Loss of function mutations in the progranulin gene are related to pro-inflammatory cytokine dysregulation in frontotemporal lobar degeneration patients

Paola Bossù, Francesca Salani, Antonella Alberici, Silvana Archetti, Giuseppe Bellelli, Daniela Galimberti, Elio Scarpini, Gianfranco Spalletta, Carlo Caltagirone, Alessandro Padovani, Barbara Borroni

Research output: Contribution to journalArticlepeer-review

Abstract

The progranulin gene (PGRN) encodes a pleiotropic molecule with anti-inflammatory actions and neuronal protective effects. Accordingly, PGRN-deficient mice have been demonstrated to develop enhanced inflammation and progressive neurodegeneration. Loss of function mutations of the PGRN gene have been also reported to cause frontotemporal lobar degeneration (FTLD), a neurodegenerative disease leading to dementia generally in the presenium. Since neurodegeneration might be negatively impacted by chronic inflammation, the possible influence of PGRN defects on inflammatory pathways appears to be of great relevance for the understanding of neurodegeneration pathogenic processes in those patients. However, no data about the inflammatory profile of PGRN-defective subjects have been so far provided. In this study, we analyzed serum levels of the pro-inflammatory mediators IL-6, TNF-α and IL-18 in FTLD patients with or without PGRN mutations, at both pre-symptomatic and symptomatic stages. We provide evidence that circulating IL-6 is increased in PGRN-mutated FTLD patients, as compared to both PGRN non-mutated FTLD patients and controls. In contrast, levels of IL-6 were not altered in asymptomatic subjects carrying the PGRN mutations. Finally, TNF-α and IL-18 serum levels did not differ among all groups of included subjects. We conclude that the profile of circulating pro-inflammatory cytokines is altered in PGRN-related symptomatic FTLD. Thus, our findings point to IL-6 as a possible specific mediator and a potential therapeutic target in this monogenic disease, suggesting that an enhanced inflammatory response might be indeed involved in its progression.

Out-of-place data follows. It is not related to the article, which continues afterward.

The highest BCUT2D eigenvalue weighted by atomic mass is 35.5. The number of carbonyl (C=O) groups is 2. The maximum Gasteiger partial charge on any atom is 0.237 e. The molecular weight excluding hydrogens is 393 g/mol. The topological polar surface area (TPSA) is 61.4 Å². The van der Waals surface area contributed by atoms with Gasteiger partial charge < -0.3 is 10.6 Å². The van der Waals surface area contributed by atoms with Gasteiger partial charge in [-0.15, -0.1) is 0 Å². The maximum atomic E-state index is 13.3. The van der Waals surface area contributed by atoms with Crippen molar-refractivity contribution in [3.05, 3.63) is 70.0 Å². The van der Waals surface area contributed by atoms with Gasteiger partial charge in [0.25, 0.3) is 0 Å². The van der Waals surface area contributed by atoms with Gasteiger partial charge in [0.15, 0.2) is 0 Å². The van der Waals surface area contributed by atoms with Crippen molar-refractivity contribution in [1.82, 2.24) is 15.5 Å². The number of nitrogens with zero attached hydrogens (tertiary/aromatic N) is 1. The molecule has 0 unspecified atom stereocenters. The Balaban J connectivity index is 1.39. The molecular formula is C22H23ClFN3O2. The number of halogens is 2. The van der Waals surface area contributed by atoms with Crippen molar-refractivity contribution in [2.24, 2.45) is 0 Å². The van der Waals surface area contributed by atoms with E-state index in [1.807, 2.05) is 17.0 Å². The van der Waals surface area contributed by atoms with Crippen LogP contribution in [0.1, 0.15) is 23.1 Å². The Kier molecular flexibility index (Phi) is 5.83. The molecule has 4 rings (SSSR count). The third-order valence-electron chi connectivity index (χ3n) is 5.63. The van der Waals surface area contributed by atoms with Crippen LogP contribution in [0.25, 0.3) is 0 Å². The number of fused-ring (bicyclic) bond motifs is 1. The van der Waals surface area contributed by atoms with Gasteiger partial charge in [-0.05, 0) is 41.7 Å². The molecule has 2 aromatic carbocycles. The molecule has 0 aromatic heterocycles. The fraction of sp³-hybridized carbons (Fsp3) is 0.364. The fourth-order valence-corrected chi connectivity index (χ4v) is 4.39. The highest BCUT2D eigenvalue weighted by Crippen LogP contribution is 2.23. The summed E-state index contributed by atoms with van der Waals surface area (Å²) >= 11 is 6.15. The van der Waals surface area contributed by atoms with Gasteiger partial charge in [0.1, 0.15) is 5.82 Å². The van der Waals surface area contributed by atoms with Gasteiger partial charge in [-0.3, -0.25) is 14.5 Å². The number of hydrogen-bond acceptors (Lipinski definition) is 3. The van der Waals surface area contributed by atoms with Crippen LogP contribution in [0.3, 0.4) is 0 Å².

Original languageEnglish
Article number65
JournalJournal of Neuroinflammation
Volume8
DOIs
Publication statusPublished - Jun 6 2011

ASJC Scopus subject areas

  • Cellular and Molecular Neuroscience
  • Neurology
  • Immunology
  • Neuroscience(all)

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